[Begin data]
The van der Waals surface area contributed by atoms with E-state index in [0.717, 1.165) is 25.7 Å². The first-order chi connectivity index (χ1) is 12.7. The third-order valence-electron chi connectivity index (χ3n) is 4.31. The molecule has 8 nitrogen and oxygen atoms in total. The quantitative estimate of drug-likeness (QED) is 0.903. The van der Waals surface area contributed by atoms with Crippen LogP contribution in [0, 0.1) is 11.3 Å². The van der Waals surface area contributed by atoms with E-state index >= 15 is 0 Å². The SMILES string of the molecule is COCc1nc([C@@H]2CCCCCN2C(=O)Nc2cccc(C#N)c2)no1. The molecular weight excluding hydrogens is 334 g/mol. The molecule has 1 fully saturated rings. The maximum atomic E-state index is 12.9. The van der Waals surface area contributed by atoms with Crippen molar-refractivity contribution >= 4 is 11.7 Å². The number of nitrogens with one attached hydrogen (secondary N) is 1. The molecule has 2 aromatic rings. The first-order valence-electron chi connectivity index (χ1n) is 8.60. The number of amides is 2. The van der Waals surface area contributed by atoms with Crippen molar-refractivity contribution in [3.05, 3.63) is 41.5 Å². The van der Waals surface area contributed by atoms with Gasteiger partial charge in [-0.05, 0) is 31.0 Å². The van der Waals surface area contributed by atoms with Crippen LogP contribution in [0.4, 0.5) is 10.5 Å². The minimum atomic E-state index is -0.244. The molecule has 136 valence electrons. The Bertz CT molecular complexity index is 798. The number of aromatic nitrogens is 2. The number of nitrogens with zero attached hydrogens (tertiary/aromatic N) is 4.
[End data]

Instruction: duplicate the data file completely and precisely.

The van der Waals surface area contributed by atoms with E-state index in [0.717, 1.165) is 25.7 Å². The first-order chi connectivity index (χ1) is 12.7. The third-order valence-electron chi connectivity index (χ3n) is 4.31. The molecule has 8 nitrogen and oxygen atoms in total. The quantitative estimate of drug-likeness (QED) is 0.903. The van der Waals surface area contributed by atoms with Crippen LogP contribution in [0, 0.1) is 11.3 Å². The van der Waals surface area contributed by atoms with E-state index >= 15 is 0 Å². The SMILES string of the molecule is COCc1nc([C@@H]2CCCCCN2C(=O)Nc2cccc(C#N)c2)no1. The molecular weight excluding hydrogens is 334 g/mol. The molecule has 1 fully saturated rings. The maximum atomic E-state index is 12.9. The van der Waals surface area contributed by atoms with Crippen molar-refractivity contribution >= 4 is 11.7 Å². The number of nitrogens with one attached hydrogen (secondary N) is 1. The molecule has 2 aromatic rings. The first-order valence-electron chi connectivity index (χ1n) is 8.60. The number of amides is 2. The van der Waals surface area contributed by atoms with Crippen molar-refractivity contribution in [3.05, 3.63) is 41.5 Å². The van der Waals surface area contributed by atoms with Gasteiger partial charge in [-0.05, 0) is 31.0 Å². The van der Waals surface area contributed by atoms with Crippen LogP contribution in [0.4, 0.5) is 10.5 Å². The minimum atomic E-state index is -0.244. The molecule has 136 valence electrons. The Bertz CT molecular complexity index is 798. The number of aromatic nitrogens is 2. The number of nitrogens with zero attached hydrogens (tertiary/aromatic N) is 4.